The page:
B'Day. I love it; particularly "Get Me Bodied," "Suga Mama," and "Irreplaceable." Does it go without saying that there was a time when I would have died rather than confess to myself that I liked a new Beyonce album? There was such a time—but that's all over now.

Pork Tenderloin

marinated in rosemary, garlic, and olive oil, and grilled outdoors (also grilled apples); wtih brown rice, and parboiled broccoli rapini tossed in olive oil. It's amazing what grilling will do for any piece of meat.

Sunday, February 4, 2007

Green Socks

Ta-da! My first-ever pair of hand-knitted socks. I am pleased; it wasn't as hard as I'd feared, and it is quite satisfying to knit a shaped object. The picture is not at all accurate with respect to color, but does show that they fit (whew). I noticed as I knit (on two circular needles, rather than the traditional set of four) that I couldn't keep the stiches where the needles met from stretching out, creating long vertical wakes in the pattern. This distressed me hugely; none of the socks in the book looked like this. A quick internet search revealed that this is a common problem and that those wakes are called "ladders." I found a few tips to correct them, and they began to look a bit better. So, problem kind of solved. But I also took myself in hand, reminded myself that any kinetic art is learned by doing over time, and that this was my first attempt as opposed to the book author's nth attempt. I decided to forgive myself. Problem solved.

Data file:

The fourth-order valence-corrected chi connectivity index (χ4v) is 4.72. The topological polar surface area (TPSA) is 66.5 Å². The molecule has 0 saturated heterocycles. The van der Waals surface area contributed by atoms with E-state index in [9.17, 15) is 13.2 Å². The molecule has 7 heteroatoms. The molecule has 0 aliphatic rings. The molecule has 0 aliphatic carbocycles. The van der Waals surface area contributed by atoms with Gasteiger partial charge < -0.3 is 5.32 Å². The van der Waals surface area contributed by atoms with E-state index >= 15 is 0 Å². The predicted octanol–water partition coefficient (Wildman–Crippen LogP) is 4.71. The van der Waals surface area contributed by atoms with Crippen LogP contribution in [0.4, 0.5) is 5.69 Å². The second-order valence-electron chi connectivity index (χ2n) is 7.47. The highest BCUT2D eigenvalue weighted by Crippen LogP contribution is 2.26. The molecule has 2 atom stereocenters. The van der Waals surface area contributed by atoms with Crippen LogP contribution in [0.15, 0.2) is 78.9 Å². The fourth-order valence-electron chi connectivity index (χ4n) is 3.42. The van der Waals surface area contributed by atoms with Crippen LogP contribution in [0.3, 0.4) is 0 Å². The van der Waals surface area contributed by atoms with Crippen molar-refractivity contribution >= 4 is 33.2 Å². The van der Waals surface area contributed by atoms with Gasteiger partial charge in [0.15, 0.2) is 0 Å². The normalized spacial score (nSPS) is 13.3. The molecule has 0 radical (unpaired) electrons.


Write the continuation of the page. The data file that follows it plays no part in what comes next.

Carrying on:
A Bowl of Cereal

for husband, and a bowl of lentil soup with brown rice for me.

Saturday, February 3, 2007

Gunpowder Green

Temple of Heaven Gunpowder. My weekend tea. One uses so few of these tiny little nodules per cup that my quarter-ounce has lasted a long time. The description claims a "flowery" undertone, but my palate insists on vanilla. Although really, when it gets down to it, I drink it for the name, not the flavor.